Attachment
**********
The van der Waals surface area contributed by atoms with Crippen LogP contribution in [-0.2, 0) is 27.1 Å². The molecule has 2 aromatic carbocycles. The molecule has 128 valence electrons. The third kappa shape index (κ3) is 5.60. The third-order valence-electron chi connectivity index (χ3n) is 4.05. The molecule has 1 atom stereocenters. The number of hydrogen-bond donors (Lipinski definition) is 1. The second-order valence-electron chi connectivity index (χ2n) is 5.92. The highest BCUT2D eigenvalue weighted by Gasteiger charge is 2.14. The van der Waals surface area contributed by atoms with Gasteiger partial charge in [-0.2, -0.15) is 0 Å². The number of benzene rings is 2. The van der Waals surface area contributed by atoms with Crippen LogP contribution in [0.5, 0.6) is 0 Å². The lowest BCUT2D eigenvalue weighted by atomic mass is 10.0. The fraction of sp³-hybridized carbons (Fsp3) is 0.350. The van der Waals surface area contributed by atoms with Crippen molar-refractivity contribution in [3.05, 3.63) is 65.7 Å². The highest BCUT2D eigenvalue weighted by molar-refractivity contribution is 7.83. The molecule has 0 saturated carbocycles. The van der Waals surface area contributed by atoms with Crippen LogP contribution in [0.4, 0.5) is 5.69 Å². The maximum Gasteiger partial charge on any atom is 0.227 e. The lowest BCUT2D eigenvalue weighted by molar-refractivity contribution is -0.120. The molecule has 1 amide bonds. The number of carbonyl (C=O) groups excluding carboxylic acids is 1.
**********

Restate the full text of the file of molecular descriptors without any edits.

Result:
The van der Waals surface area contributed by atoms with Crippen LogP contribution in [-0.2, 0) is 27.1 Å². The molecule has 2 aromatic carbocycles. The molecule has 128 valence electrons. The third kappa shape index (κ3) is 5.60. The third-order valence-electron chi connectivity index (χ3n) is 4.05. The molecule has 1 atom stereocenters. The number of hydrogen-bond donors (Lipinski definition) is 1. The second-order valence-electron chi connectivity index (χ2n) is 5.92. The highest BCUT2D eigenvalue weighted by Gasteiger charge is 2.14. The van der Waals surface area contributed by atoms with Gasteiger partial charge in [-0.2, -0.15) is 0 Å². The number of benzene rings is 2. The van der Waals surface area contributed by atoms with Crippen LogP contribution in [0.5, 0.6) is 0 Å². The lowest BCUT2D eigenvalue weighted by atomic mass is 10.0. The fraction of sp³-hybridized carbons (Fsp3) is 0.350. The van der Waals surface area contributed by atoms with Crippen molar-refractivity contribution in [3.05, 3.63) is 65.7 Å². The highest BCUT2D eigenvalue weighted by molar-refractivity contribution is 7.83. The molecule has 0 saturated carbocycles. The van der Waals surface area contributed by atoms with Crippen LogP contribution in [0.4, 0.5) is 5.69 Å². The maximum Gasteiger partial charge on any atom is 0.227 e. The lowest BCUT2D eigenvalue weighted by molar-refractivity contribution is -0.120. The molecule has 1 amide bonds. The number of carbonyl (C=O) groups excluding carboxylic acids is 1.